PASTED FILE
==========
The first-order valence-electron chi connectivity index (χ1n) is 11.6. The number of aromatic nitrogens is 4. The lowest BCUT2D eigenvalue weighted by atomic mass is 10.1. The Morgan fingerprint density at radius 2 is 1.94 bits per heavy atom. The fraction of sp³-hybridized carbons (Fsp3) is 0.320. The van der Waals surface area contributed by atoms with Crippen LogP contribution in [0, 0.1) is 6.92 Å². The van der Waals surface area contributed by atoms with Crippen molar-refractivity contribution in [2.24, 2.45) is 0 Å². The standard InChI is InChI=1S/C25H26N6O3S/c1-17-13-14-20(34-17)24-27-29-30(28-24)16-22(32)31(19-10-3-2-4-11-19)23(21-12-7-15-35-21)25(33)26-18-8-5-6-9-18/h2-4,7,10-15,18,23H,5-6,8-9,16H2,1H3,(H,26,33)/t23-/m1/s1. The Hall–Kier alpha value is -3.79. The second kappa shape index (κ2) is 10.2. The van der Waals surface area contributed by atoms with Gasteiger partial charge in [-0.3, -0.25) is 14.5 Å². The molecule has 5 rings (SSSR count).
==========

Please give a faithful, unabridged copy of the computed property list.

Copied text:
The first-order valence-electron chi connectivity index (χ1n) is 11.6. The number of aromatic nitrogens is 4. The lowest BCUT2D eigenvalue weighted by atomic mass is 10.1. The Morgan fingerprint density at radius 2 is 1.94 bits per heavy atom. The fraction of sp³-hybridized carbons (Fsp3) is 0.320. The van der Waals surface area contributed by atoms with Crippen LogP contribution in [0, 0.1) is 6.92 Å². The van der Waals surface area contributed by atoms with Crippen molar-refractivity contribution in [2.24, 2.45) is 0 Å². The standard InChI is InChI=1S/C25H26N6O3S/c1-17-13-14-20(34-17)24-27-29-30(28-24)16-22(32)31(19-10-3-2-4-11-19)23(21-12-7-15-35-21)25(33)26-18-8-5-6-9-18/h2-4,7,10-15,18,23H,5-6,8-9,16H2,1H3,(H,26,33)/t23-/m1/s1. The Hall–Kier alpha value is -3.79. The second kappa shape index (κ2) is 10.2. The van der Waals surface area contributed by atoms with Gasteiger partial charge in [-0.3, -0.25) is 14.5 Å². The molecule has 5 rings (SSSR count).